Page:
Norton CEO: Insurance agent’s failure to follow up led to Baldwin’s coverage lapse

It will be back to business as usual in the city of Baldwin on Monday after the city council voted Friday evening to approve a new insurance policy. Council members agreed to contract with the Georgia Interlocal Risk Management Agency for its liability insurance. GIRMA is a risk-sharing fund administered by the Georgia Municipal Association. City officials turned to them earlier this week after learning that the city’s liability insurance had lapsed.

The base rate for the new policy is $96,112 per year, substantially higher than the previous cost of $86,000 with the Norton Agency, but it covers more property and provides additional services city officials say they did not have under their old policy.

GIRMA agreed to backdate the policy at no cost to ensure that any liabilities incurred during Baldwin’s 13-day coverage gap would be covered.

Lack of follow up and alleged ‘extortion’

That old policy expired on May 1, but Baldwin’s City Clerk and Chief Administrative Officer Emily Woodmaster says she was under the impression the policy rolled over after her calls to the broker went unanswered.

“I requested an update on our policy from our broker on April 26 and was only informed on May 10 when I requested another update that we were not currently covered.”

Gainesville’s Norton Agency brokered the policy that lapsed. CEO Bob Norton attended Friday’s special called meeting. Speaking publicly before the city council, he assigned blame for the situation to the city’s former insurance agent and now-former Norton agent, Ty Talley.

“His efforts were lacking in the delivery of that and the explanation. He did give the price before the expiration of the policy, but there was some understanding that that policy probably should have been automatically renewed. But that’s not the way this coverage works, and so that coverage expired,” Norton said, adding, “He made no effort to follow up.”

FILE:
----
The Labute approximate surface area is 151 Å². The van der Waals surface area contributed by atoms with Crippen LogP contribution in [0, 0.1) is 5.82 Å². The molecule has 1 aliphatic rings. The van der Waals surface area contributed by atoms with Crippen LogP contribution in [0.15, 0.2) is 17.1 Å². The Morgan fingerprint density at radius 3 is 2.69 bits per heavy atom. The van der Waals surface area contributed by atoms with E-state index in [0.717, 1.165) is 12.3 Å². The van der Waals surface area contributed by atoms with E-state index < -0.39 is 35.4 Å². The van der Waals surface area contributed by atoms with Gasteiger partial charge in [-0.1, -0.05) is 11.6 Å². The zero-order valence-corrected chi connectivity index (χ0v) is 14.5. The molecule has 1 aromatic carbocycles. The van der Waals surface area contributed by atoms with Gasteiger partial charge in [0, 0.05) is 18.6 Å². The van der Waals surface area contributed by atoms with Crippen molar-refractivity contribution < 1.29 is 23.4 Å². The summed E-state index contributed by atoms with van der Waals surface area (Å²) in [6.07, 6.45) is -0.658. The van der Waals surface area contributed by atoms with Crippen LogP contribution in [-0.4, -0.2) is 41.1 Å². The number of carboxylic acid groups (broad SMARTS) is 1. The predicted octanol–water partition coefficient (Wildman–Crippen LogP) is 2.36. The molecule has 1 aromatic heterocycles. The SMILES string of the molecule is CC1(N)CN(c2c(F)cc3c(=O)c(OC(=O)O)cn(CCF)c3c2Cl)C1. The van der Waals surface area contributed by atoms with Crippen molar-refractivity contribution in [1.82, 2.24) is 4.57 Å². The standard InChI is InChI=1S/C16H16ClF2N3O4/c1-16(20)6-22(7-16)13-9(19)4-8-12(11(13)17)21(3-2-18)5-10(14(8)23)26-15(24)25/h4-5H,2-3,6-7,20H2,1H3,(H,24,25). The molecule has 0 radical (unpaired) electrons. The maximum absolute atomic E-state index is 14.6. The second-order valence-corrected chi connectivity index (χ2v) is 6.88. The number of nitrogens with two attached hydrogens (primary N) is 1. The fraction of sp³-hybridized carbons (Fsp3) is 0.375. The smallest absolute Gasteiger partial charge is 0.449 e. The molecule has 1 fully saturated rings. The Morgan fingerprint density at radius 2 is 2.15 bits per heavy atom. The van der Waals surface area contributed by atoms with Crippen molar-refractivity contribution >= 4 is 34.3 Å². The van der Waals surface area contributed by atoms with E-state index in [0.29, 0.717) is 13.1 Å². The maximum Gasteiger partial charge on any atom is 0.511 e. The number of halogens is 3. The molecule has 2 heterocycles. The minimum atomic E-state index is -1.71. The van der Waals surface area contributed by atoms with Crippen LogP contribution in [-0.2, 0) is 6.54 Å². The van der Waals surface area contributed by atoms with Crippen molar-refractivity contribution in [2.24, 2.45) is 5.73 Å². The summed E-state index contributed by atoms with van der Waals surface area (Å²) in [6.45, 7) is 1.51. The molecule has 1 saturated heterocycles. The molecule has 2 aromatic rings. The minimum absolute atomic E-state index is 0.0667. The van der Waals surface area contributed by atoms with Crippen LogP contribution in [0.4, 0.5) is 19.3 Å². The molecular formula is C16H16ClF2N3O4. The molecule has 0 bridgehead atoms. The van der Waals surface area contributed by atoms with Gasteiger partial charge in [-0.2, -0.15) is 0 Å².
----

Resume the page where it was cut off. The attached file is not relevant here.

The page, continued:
Norton also addressed Woodmaster’s allegations that Talley attempted to pressure the city into purchasing medical insurance through him.

“I have subsequently been told that Mr. Talley used some words that were, in my estimation, extortion. And I think if I were you, I would prosecute to the fullest extent,” he told the council. “I have no tolerance for that. When I found out today, I made a phone call to him. He acknowledged that he said that.”

In a brief statement to Now Habersham after the meeting, Norton said: “I can not elaborate on personnel matters. Mr. Tally [sic] was an independent contractor working under our company, but we felt it best to part ways.”

Now Habersham reached out to Talley for comment. He had not responded as of publication time.

It ‘won’t happen again’

Baldwin City Councilmember Alice Venter and Mayor Joe Elam went on record to defend Woodmaster against allegations of mismanagement after the story of the lapsed coverage broke.

“I have a lot of respect for Bob Norton and the Norton Agency and the guts that it took for him to come in and be transparent and say, ‘Hey, we messed up. Our guy’s gone now,’” Venter says.

Obviously relieved by the outcome and sense of vindication found in Norton’s corroboration of events, Venter says she is pleased with the insurance coverage the city now has. Woodmaster says the new policy offers some extra benefits the old policy didn’t, such as access to up to $10,000 in safety grant money, free property appraisals, and a claims helpline.

Asked if there were things she could have done differently to prevent the coverage lapse, Woodmaster says, “I don’t know that I could have done anything differently because I didn’t know.” She adds, “Going forward, this absolutely won’t happen again. This was my first year as CAO in administering this policy, and I relied on the broker.”

Woodmaster shut down several city offices and reduced the workforce to limit the city’s liability exposure during the coverage gap. Those who were furloughed May 12 and 13 will be paid for the time off.

“We ran really smoothly. No hiccups. All of the city services were taken care of, and everything that needed to run did run,” Woodmaster says. “Come Monday, everything and everyone will be back in full force.”

This article has been updated with the latest information

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